Allison Smith

Don’t Mess with Robodialer

I’ve often wondered if the autodialer companies have a way of tracking just how fast I can hang up as soon as I detect that I’m getting an automated call. It’s lightning-fast, and I imagine  they’re analyzing printouts of data that tells them: “Wow — THIS gal only got through SIX syllables of the recording before she hung up! What reaction time! Amazing!”

Yes, I hate getting those dreadful automated marketing calls—otherwise known as robocalls—as much as you do, and I manage to shut the calls down with ever-increasing speed, long before the option to opt out comes at the end of the recording.

The fact that I’ve voiced a fair number of them in my career so far makes it even more comical and ironic that I have such a low tolerance for them, but I—along with most of the general population—view them as an interruption; practically an invasion of my day. They disrupt work, and the most unctious aspect of them is the interruption of dinner or the preparation thereof.

The reason they are so prevalent, of course, is that they are an incredibly efficient way to reach a startlingly large number of potential customers simultaneously, with practically no overhead and very little in the way of set-up.  Some dialers serve some very practical applications (utility companies calling entire grids to inform them of an anticipated power outage) and even some humanitarian uses (I did a very successful fundraising autodialer voice-over for the American Red Cross to raise funds after Hurricane Katrina. All too often, however, they are used merely as an advertising vehicle, and in addition to their reputation as a device through which to shill, autodialers also carry with them the stigma of  none-too-reputable conduct. In one of the best-known violations of their use, in May  2009 the Federal Trade Commission shut down a telemarketing campaign that had been inundating consumers to sell them service contracts, under the deceptive guise that their auto warranties had run out. At 1.8 million dials per day, and an estimated $40 million amassed before it was shut down, this single dark incident in autodialer history proved to be a highly profitable, albeit short-lived, venture.

Do Not Call lists allow the FTC to levy hefty fines for violations of the act (i.e.: someone is autodialed when she has clearly registered her desire not to be called). Laws vary from state to state as to just what type of companies are allowed to call (in some areas, charities and political campaigning by autodialer are the only circumstances allowable), and specific times at which they are allowed to make their calls, but in other areas, where the laws are still fairly relaxed, Robodialer reigns.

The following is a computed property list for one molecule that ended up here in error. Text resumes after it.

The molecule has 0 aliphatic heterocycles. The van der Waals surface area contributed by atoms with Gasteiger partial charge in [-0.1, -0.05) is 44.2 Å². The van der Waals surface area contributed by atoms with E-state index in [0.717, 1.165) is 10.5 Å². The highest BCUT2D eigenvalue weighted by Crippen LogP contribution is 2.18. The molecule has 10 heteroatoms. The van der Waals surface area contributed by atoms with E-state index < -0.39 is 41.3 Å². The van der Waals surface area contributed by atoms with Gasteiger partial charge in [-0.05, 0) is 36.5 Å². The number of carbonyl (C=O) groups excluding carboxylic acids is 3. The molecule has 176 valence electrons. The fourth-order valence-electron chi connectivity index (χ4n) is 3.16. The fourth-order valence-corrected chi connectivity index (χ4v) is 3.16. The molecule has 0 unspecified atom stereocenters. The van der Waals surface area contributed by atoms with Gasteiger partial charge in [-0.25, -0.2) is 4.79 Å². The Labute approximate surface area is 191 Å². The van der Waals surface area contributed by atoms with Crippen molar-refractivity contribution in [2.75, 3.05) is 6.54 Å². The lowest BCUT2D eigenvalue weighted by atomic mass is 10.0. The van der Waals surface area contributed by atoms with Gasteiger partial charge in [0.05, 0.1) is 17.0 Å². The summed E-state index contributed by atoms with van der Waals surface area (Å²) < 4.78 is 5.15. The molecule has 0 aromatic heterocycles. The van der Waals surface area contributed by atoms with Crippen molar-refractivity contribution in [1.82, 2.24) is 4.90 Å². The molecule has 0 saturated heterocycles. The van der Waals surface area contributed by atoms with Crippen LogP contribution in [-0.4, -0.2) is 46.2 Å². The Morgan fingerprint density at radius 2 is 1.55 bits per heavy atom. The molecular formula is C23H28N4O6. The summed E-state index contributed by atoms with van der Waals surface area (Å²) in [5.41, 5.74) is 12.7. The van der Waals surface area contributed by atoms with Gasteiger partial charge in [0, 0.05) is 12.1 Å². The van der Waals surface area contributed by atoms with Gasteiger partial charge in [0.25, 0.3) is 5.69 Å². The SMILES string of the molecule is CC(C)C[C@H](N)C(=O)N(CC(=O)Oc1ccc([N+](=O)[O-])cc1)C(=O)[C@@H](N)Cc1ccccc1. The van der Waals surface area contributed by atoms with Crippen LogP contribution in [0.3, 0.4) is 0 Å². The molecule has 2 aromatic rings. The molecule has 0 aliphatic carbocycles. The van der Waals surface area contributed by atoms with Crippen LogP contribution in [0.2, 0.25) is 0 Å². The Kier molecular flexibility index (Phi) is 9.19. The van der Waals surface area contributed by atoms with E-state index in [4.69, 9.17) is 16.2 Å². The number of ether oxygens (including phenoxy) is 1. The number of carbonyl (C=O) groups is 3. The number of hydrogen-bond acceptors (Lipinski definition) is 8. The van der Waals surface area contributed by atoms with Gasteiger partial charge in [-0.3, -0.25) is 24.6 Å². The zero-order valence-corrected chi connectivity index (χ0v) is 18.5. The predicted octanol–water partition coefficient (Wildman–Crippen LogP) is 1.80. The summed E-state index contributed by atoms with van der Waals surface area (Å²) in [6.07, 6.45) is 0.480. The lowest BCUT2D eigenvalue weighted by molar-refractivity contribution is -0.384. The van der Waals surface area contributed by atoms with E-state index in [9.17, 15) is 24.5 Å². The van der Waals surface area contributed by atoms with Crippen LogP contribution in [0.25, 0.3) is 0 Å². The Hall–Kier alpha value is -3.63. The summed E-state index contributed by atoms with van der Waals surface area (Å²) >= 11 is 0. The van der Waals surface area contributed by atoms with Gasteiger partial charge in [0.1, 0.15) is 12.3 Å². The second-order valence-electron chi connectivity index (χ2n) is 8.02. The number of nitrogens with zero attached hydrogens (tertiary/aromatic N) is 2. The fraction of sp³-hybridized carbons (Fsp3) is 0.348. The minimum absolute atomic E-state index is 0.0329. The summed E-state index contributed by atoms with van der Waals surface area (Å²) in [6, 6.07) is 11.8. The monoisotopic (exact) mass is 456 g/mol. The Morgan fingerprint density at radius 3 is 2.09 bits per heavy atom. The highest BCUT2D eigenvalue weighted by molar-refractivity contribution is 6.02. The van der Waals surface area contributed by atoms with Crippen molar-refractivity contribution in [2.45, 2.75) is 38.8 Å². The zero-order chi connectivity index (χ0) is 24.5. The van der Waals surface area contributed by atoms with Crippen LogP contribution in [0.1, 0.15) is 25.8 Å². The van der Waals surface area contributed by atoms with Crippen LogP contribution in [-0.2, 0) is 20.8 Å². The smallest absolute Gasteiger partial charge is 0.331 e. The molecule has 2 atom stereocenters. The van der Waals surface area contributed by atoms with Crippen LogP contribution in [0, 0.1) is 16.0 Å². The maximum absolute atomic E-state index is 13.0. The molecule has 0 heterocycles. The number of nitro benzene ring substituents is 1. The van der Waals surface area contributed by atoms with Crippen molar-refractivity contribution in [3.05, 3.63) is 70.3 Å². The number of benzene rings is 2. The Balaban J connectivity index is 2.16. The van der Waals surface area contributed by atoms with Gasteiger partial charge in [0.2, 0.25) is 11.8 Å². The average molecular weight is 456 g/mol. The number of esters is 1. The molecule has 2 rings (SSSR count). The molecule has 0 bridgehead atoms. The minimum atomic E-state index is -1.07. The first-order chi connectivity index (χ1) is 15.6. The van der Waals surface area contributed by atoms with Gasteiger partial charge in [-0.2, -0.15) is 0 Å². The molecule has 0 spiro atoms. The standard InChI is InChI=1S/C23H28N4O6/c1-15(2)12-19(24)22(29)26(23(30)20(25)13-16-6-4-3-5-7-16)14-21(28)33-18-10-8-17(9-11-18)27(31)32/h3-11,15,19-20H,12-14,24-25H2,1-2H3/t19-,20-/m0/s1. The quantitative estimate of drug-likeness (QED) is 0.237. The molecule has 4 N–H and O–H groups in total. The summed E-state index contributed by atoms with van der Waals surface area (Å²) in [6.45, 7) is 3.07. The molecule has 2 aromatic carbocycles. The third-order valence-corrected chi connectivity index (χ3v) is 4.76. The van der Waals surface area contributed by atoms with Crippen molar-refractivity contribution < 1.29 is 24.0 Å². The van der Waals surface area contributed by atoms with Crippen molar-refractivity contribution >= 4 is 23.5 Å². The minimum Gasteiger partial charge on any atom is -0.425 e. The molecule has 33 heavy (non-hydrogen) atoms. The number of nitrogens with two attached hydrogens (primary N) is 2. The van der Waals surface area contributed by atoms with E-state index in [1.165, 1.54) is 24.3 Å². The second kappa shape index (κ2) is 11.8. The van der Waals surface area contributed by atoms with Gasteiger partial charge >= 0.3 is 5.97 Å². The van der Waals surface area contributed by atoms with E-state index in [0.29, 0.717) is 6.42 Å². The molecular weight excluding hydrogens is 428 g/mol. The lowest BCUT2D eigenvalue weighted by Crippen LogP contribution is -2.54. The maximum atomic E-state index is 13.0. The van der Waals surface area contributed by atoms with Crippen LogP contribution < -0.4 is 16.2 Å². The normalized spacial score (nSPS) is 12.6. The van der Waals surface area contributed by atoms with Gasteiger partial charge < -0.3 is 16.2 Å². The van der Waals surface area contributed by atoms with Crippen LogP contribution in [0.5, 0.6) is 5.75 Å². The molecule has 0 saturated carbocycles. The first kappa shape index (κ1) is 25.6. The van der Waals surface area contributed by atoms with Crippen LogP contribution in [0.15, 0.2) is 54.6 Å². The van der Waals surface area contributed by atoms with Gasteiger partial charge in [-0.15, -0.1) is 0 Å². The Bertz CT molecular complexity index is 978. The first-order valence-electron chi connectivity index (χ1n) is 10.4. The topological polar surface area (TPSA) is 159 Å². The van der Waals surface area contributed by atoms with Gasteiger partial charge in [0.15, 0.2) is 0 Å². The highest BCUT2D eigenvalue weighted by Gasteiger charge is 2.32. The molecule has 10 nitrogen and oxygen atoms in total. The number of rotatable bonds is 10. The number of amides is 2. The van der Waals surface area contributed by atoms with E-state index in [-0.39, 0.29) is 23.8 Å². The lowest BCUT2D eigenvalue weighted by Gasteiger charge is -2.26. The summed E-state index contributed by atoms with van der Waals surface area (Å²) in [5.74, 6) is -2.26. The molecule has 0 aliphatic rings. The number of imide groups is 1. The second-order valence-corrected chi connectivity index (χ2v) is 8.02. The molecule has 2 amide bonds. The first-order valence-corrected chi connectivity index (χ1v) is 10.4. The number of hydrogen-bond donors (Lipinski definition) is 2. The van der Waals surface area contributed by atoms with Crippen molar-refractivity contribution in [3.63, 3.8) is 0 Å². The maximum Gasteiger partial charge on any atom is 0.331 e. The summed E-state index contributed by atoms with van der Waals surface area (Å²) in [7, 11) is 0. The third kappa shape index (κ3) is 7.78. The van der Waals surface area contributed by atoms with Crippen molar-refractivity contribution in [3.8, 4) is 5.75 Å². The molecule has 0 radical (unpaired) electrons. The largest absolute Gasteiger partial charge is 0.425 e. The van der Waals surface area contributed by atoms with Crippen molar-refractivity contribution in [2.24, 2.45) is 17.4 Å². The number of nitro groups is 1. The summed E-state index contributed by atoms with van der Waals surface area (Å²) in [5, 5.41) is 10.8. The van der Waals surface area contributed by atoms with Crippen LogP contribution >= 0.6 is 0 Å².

In voicing the occasional dialer (I don’t actively pursue work in that milieu, but it finds me occasionally), I’ve learned that newer laws allow anything in the guise of a “survey” to successfully maneuver around the autodialer laws. Even scripts that, for all intents and purposes, have all the usual components of an autodialer script, can get by so long as they say something along the lines of: “Please press 1 to participate in a survey about your current health plan.”

I’ve carried some heavy guilt about dialers I’ve voiced that persuaded the recipient of the call to take advantage of amazingly low interest rates on their mortgages (how many got in over their heads due to my urging?),  and I’ve always struggled with the serious, almost emergency-like tone some clients have requested from me to increase the rate at which the callees press through deeper into the bed of options. The more serious and dire, the more apt the consumer is to seek more information. And that’s where they get you.

I gave some thought about whether I’d feel differently about robodialers if they actually enhanced life . What if they imparted messages about getting mammograms? Not just broadcasting partisan political messages promoting any one party, but messages communicating the importance of voting in the first place? Autodialers with messages about recycling? Volunteering?

Nah! I think I’d still resent the use of my own phone line as a way for someone else to market to me. I’d still see them as a bump in my concentration, an unwanted disruption, an opportunity to get another flour-laden handprint on my receiver; and as much as we all universally loathe them, like it or not, they’re probably here to stay.


Allison Smith is a professional telephone voice, having voiced platforms for Sprint, Verizon, Qwest, Cingular, Bell Canada, Vonage, Twitterfone, Hawaiian Telcom, and the Asterisk Open-Source PBX. Her Web site is